Battles were not the only places where changes were implemented.  The item worlds, randomized multifloor dungeons contained within each item, saw many improvements.  Though you are only required to go through the item world once, it’s one of the best places to level, so many players spend a fair amount of time there.  All of the improvements from Disgaea 2 are in, and now at the end of every tenth floor, players can make it to an item town with treasure, shops, and most importantly, a hospital to revive and refresh the party should you wish to delve deeper.

Another new addition to the item world is reverse pirating.  Disgaea 2 introduced pirates, monsters that are primarily interested in the treasure found in the item world, and they are back again.  But Mao and his allies can get in on the pirating action themselves, completely changing the way the item world is played.  As an added incentive, there are specialists that can only be found in this manner.

In both the item world and in regular plot-based battles, geo panels are back, but this time they take the form of geo blocks that can be stacked.  Like in other games that use geo panels, having multiple blocks of the same type add their effects, but now, stacked blocks also add their effects.  In many of the story battles, it is usually important to either use the geo blocks or get rid of them, and fortunately, they are much easier to get rid of than before.  All a character has to do is throw any geo block next to any other block or group of blocks of the same color, and all of them will disappear.  If anything is on top of the stack, it’ll take damage from the fall, which can add an extra layer to the strategy behind destroying the blocks.

Visually, the game performs well, but it simply cannot compare to most other games on the PlayStation 3.  The graphics are only a mild step up, but the increased resolution does make everything significantly sharper and smoother.  It’s a similar effect as when Katamari Damacy made the move to the Xbox 360. In the end, the graphics serve the game well, even if they do not boast the highest polygon count.  And when it comes to the large character sprites, they’ve never looked better. There is also a very long, highly detailed opening video that shows off some pretty impressive high definition animation.

Ever since the Power Rangers got there, the Netherworld has REALLY gone to hell.
“Ever since the Power Rangers got there, the Netherworld has REALLY gone to hell.”

Aurally the game does a fair bit better than it did visually.  The music is a collection of familiar tunes from previous games with quite a few new ones mixed in.  The songs are very catchy, and it’s not hard to find yourself humming the school theme even when you’re not playing.  Fans will be pleased to hear that once again, the voice acting is superb, and for those that want to hear something other than English, the disc includes the Japanese voices.  The sound effects are largely voice clips, and they are pretty funny as well.

The issue of difficulty for Disgaea games is a tough one to call.  The game can be made very difficult by doing minimal leveling, or on the other hand, the game’s level cap allows your characters to have an edge of over 9000 levels against the final boss, who at that point would die if you looked at it funny.  You can go back and replay any level at any time, and the item world is always ready and full of enemies at nearly any level. This also has an effect on playtime.  One could possibly finish the game in as few as 30 hours, but to kill every boss, it may take as many as a hundred hours.  It’s entirely up to the player as to how much time to spend playing.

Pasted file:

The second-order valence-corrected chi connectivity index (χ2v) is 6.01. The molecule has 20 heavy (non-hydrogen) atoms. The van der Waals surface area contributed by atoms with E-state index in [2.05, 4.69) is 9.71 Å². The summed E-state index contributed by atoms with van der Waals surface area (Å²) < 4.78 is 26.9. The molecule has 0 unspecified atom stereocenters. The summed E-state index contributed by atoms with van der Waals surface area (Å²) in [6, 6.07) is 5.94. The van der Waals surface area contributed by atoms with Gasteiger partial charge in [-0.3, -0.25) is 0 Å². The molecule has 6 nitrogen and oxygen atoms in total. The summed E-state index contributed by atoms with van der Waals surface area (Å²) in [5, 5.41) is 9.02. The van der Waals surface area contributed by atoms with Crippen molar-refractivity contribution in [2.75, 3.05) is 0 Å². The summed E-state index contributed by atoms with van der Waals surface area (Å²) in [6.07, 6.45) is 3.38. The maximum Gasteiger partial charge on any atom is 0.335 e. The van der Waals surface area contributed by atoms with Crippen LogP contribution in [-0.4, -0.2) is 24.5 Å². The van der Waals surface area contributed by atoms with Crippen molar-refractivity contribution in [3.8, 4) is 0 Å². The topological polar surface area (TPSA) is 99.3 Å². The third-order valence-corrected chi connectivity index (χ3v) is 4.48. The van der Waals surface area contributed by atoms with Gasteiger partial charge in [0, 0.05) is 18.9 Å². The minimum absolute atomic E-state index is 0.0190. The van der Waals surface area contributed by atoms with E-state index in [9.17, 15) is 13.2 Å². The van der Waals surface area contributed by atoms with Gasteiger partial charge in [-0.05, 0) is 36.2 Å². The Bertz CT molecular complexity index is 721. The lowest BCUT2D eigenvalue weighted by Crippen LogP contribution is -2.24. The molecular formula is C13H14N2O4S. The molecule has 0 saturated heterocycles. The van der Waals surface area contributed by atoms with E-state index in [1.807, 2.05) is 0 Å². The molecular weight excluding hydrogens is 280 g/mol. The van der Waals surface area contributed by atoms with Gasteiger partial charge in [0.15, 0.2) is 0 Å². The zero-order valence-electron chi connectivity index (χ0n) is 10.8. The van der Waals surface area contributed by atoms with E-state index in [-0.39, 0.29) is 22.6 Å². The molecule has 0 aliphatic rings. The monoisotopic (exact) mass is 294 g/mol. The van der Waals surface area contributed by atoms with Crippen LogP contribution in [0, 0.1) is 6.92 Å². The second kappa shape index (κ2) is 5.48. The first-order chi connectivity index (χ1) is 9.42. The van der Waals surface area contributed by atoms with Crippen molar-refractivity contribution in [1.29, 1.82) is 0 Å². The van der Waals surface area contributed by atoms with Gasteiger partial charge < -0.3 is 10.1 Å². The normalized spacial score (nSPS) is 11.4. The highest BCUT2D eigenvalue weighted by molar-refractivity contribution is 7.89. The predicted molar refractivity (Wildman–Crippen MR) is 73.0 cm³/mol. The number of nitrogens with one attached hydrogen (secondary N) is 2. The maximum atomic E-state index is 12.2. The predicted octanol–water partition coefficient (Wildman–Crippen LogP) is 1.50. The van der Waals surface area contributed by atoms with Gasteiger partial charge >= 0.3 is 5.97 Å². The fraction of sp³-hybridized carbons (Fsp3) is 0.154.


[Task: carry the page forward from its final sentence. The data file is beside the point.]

While most games have very minimal interfaces, there are a couple issues with the way the player interacts with the game.  In battle, you will constantly be looking at stats on the battlefield.  Though they are easy to manage, it would have been convenient to see more information at once rather than have to use the right analog stick to switch between pieces of data.  One can see equipped items, elemental affinity, or numerical stats, but only one can be viewed at a time.  It’s never a huge bother, but it’s one of the few sticking points where it could have easily been improved.

The other main problem is with the game’s camera.  There are three basic camera settings, and it would have been nice to have more control.  As with the previous Disgaea games, the view can be rotated 90 degrees, but unlike its predecessors, the view cannot be shifted to give an angled down perspective.  Though the angled view is sorely missed, there is now a top-down view that is helpful, but it can only be used when the camera is pulled out to its highest.  The best option would have been to have all three levels of zoom and all three angles of camera placement.

In the end, Disgaea 3: Absence of Justice is an amazingly funny game with a lighthearted plot and interesting tactical combat.  Its only major drawback is that the plot just wasn’t long enough, but what’s there is worth going through.  Though Mao falls slightly short of the legacy of Laharl, the rest of the group more than makes up for it.  Taken as a whole, this is probably the strongest cast yet, narrowly edging out the trio of Disgaea 1. Considering there are plenty of extras after the game is finished and the fact that there are ten additional party members that can only be recruited on subsequent trips through the plot, there is a significant amount of replay value.  If you enjoyed the first two games and have a PlayStation 3, there is absolutely no reason to pass on this game.

One Comment

  1. Duke Gallison:

    Still haven’t played the second game yet :/ As for the graphics, I sort of wish Nippon Ichi would get with the times, since even Stella Deus on the PS2 has better graphics than the third Disgaea or any of N1’s PS2 games have…